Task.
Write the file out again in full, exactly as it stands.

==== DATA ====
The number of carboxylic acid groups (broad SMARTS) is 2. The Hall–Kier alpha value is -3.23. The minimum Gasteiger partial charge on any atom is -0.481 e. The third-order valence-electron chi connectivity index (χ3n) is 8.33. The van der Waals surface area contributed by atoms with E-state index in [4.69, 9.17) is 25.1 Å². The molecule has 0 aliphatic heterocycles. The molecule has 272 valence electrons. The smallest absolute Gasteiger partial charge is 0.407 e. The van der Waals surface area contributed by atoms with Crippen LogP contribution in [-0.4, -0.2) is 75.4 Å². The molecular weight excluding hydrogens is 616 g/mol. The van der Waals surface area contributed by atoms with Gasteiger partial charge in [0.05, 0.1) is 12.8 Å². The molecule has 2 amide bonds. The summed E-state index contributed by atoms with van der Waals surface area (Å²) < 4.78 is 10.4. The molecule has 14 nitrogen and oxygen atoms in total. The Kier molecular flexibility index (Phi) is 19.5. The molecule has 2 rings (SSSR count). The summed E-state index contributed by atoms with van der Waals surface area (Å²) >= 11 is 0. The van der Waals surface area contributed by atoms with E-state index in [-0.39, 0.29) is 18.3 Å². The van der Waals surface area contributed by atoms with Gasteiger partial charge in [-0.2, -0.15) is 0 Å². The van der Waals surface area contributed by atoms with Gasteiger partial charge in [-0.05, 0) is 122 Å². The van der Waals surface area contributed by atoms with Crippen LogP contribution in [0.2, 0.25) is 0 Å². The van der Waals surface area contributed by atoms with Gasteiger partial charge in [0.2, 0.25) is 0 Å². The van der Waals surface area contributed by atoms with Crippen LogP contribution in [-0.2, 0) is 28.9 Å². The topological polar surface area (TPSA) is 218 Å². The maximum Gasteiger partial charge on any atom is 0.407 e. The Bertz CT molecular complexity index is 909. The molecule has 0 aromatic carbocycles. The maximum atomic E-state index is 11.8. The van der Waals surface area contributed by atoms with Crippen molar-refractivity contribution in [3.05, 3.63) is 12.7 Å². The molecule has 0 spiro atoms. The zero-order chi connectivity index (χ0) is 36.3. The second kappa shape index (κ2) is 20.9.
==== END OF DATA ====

The number of carboxylic acid groups (broad SMARTS) is 2. The Hall–Kier alpha value is -3.23. The minimum Gasteiger partial charge on any atom is -0.481 e. The third-order valence-electron chi connectivity index (χ3n) is 8.33. The van der Waals surface area contributed by atoms with E-state index in [4.69, 9.17) is 25.1 Å². The molecule has 0 aliphatic heterocycles. The molecule has 272 valence electrons. The smallest absolute Gasteiger partial charge is 0.407 e. The van der Waals surface area contributed by atoms with Crippen LogP contribution in [-0.4, -0.2) is 75.4 Å². The molecular weight excluding hydrogens is 616 g/mol. The van der Waals surface area contributed by atoms with Gasteiger partial charge in [0.05, 0.1) is 12.8 Å². The molecule has 2 amide bonds. The summed E-state index contributed by atoms with van der Waals surface area (Å²) < 4.78 is 10.4. The molecule has 14 nitrogen and oxygen atoms in total. The Kier molecular flexibility index (Phi) is 19.5. The molecule has 2 rings (SSSR count). The summed E-state index contributed by atoms with van der Waals surface area (Å²) >= 11 is 0. The van der Waals surface area contributed by atoms with E-state index in [-0.39, 0.29) is 18.3 Å². The van der Waals surface area contributed by atoms with Gasteiger partial charge in [-0.2, -0.15) is 0 Å². The van der Waals surface area contributed by atoms with Gasteiger partial charge in [-0.05, 0) is 122 Å². The van der Waals surface area contributed by atoms with Crippen LogP contribution in [0.2, 0.25) is 0 Å². The van der Waals surface area contributed by atoms with Gasteiger partial charge in [0.2, 0.25) is 0 Å². The van der Waals surface area contributed by atoms with Crippen LogP contribution in [-0.2, 0) is 28.9 Å². The topological polar surface area (TPSA) is 218 Å². The maximum Gasteiger partial charge on any atom is 0.407 e. The Bertz CT molecular complexity index is 909. The molecule has 0 aromatic carbocycles. The maximum atomic E-state index is 11.8. The van der Waals surface area contributed by atoms with Crippen molar-refractivity contribution in [3.05, 3.63) is 12.7 Å². The molecule has 0 spiro atoms. The zero-order chi connectivity index (χ0) is 36.3. The second kappa shape index (κ2) is 20.9.